Hospitals on verge of collapse amid COVID-19 resurgence as doctors continue strike

Posted on : 2020-09-03 17:53 KST Modified on : 2020-09-03 17:53 KST
Overworked nurses forced to illegally perform operations and issue prescriptions
Demonstrators call for an end to the strike by physicians and medical residents in front of Seoul National University Hospital on Sept. 2. (Kim Hye-yun, staff photographer)
Demonstrators call for an end to the strike by physicians and medical residents in front of Seoul National University Hospital on Sept. 2. (Kim Hye-yun, staff photographer)

As a strike by residents continued for a 13th straight day amid a resurgence of COVID-19 cases, healthcare institutions find themselves facing not just a treatment vacuum but a situation bordering on a system collapse. Not only has the lack of physicians left nurses having to illegally perform operations and issue prescriptions, but many are also saying the growing fatigue has pushed them to their limits.

When the residents first went on strike on Aug. 21, a crisis was narrowly averted as hospitals put off most of their surgery procedures. But the inability to put off such operations indefinitely has resulted in numerous emergency procedures being scheduled. In some hospitals, the absence of residents has led to a situation where surgery is being performed by professors and physician assistant (PA) nurses.

“It’s been extremely stressful for PA nurses filling in for the residents’ treatment activities, all while knowing that it’s illegal according to the Medical Service Act,” a PA nurse working at a university hospital in the Daegu/North Gyeongsang Province area told the Hankyoreh on Sept. 2. According to this account, nurses are performing duties that are not permitted for them according to the Medical Service Act, including accessing doctors’ prescription records to issue patient prescriptions and drawing arterial blood.

Severe fatigue has also been mounting as the strike drags on. The same nurse said, “Not only have I had to cancel my scheduled vacation in mid-August and put in overtime hours, but I keep getting called in to work on days when I’m not scheduled to work as emergency patients come in.”

Amid the recent rise in the number of coronavirus patients requiring intensive care, the situation has been even more serious for the hospitals caring for them. Boramae Medical Center in Seoul has been designated by the state as a dedicated hospital for coronavirus patients. But with residents on strike, it is facing a shortage of staff to care for patients, as well as a dangerous system in which patients with mild symptoms are treated in the same settings as the growing number of intensive care patients.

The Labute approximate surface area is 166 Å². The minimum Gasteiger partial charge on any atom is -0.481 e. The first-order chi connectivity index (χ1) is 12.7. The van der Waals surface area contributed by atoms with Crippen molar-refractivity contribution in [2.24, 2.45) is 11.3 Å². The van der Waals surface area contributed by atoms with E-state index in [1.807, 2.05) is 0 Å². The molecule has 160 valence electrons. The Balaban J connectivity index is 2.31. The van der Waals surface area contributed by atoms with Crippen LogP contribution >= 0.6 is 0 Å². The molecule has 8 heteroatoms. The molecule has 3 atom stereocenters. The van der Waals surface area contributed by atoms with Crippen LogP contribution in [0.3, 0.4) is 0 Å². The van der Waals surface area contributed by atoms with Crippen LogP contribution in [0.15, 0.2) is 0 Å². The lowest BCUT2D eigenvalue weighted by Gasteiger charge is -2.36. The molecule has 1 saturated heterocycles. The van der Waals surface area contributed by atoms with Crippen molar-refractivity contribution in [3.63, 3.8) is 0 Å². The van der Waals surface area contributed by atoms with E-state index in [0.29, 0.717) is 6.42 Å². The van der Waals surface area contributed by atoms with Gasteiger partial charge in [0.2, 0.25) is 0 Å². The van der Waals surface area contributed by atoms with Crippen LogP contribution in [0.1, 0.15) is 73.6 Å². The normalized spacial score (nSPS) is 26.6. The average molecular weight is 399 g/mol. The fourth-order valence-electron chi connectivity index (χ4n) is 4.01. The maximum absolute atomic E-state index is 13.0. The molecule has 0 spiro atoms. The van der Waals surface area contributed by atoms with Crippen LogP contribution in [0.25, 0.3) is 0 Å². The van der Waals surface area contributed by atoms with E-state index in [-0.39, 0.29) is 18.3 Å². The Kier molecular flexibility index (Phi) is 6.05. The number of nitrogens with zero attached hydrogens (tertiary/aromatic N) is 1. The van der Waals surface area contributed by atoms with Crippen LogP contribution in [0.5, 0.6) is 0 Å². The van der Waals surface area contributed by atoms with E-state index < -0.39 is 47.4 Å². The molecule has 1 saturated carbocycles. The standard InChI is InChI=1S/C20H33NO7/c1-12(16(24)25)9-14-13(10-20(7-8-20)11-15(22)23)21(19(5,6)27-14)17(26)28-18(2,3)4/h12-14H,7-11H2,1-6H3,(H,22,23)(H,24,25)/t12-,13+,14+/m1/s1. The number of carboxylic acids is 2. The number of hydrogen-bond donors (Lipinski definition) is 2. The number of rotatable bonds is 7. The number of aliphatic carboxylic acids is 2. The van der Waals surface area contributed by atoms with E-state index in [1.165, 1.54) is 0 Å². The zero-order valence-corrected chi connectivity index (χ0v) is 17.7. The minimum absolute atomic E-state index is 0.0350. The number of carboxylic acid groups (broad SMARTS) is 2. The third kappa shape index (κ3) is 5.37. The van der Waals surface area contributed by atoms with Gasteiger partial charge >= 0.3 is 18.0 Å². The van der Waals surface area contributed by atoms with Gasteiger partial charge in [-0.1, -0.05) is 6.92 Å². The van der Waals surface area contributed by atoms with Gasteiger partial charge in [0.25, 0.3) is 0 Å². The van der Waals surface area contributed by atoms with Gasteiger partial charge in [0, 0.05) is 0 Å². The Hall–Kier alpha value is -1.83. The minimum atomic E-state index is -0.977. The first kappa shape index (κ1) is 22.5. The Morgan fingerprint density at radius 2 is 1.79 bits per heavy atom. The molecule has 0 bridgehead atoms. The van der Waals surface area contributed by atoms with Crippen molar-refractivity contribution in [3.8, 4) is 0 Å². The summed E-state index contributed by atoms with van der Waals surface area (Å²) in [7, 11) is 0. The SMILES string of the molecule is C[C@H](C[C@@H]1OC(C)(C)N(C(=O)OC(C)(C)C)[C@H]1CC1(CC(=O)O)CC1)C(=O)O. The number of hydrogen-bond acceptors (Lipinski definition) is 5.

In a statement on Sept. 2, the healthcare solidarity headquarters of the Korean Public Service and Transport Workers’ Union (KPTU, affiliated with the Korean Confederation of Trade Unions) said, “A single nurse cannot handle any more than one intensive care patient, but at Boramae Medical Center we’re seeing a situation where a single nurse is in charge of three intensive care patients and one mild patient.”

Another nurse who works in the medical center’s isolation ward said, “The number of intensive care patients has continued to rise with the sharp increase in severe cases recently, but the residents are not coming back and additional nursing staff have not been brought in.”

“The fatigue among staff here has reached critical levels,” the nurse said.

In an earlier statement, the Korean Nurses Association said, “As they have substituted for duties in healthcare settings where residents and other physicians have walked out, PA nurses have even been assuming some treatment duties that are illegal.”

“The physicians need to call off their strike immediately, and healthcare workers must all work together to overcome the resurgence of COVID-19” the statement urged.

By Lee Jae-ho, staff reporter

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